I'm learning as I go, which sometimes is frustrating - because I'll figure out something and then realize that I should've used whatever that technique was a week ago. It's the reason I probably should take a class or at least find an in-person mentor to help me out. I'm reaching that place I often get to where the enthusiasm wanes and reality sets in.
But I want to make this work.
So I practiced taking pictures indoors, in terrible light, of my very very black cat. He's probably hard for just about anyone to get right in a photo. But he's so cute when he sleeps.
These two pictures were taken about a minute apart with minimal changes in settings. Yet one's blown out overexposed (though I like the effect) and one is truer to life. Both tweaked in Photoshop - resized, sharpened, auto-color/levels/contrast.
I think I like the top one better because it's more accurate (and also because he wasn't annoyed yet - you can see that he opened his eyes to give me a dirty look in the bottom one) but the bottom one has so much more detail on him. And neither are exactly right. With a better lens, I do think I know how I could get that quilt-background to be much blurrier though.
Also I am learning that if the light is too low and the aperture is set incorrectly, the shutter speed slows to about 5 seconds and the camera gets - justifiably - crabby. But it also makes something kind of beautiful. As in....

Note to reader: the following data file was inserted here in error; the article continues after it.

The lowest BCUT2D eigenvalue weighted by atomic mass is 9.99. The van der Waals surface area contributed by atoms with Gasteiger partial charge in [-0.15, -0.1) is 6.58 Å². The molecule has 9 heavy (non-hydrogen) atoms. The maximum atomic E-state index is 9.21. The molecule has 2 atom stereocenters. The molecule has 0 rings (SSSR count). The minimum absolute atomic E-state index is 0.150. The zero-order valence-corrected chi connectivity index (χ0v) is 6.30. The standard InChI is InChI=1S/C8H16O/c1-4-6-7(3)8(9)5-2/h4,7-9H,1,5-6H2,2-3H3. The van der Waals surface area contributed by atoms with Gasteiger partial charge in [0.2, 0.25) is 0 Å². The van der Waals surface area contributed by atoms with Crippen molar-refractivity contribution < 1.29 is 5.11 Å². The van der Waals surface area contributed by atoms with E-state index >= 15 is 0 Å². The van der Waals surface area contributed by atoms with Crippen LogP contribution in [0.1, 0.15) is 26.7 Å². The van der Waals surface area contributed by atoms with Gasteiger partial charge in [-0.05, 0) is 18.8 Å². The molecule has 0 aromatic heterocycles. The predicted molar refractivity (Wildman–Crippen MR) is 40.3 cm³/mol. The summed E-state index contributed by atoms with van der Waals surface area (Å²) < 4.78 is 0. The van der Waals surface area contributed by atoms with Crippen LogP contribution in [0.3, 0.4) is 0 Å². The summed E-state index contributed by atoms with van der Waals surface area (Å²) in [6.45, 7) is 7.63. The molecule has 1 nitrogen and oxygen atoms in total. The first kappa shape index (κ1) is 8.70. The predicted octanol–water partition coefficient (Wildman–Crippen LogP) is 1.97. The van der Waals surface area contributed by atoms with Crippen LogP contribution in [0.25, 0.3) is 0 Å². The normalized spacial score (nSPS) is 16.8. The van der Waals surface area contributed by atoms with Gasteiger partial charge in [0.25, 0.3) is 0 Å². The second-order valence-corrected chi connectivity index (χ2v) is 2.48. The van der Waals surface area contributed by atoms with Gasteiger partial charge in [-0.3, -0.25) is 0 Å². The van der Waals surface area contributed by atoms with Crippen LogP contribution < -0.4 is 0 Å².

|Direct from my camera card to the blog. I deliberately started moving the camera around while the shutter was open.|
One thing I think I need to start doing is taking notes of EXACTLY what settings I'm using with each shot. Yes, I can see most of that in Photoshop, but I'm talking about on the fly so I can see what works in real time and learn from it. It's a new week. I'll start that ASAP.
...Then while my kid and I were playing Monopoly Jr. I decided to try taking pictures while manually setting the focus and putting my camera on the floor. I'm really happy with how these came out. Direct from the camera: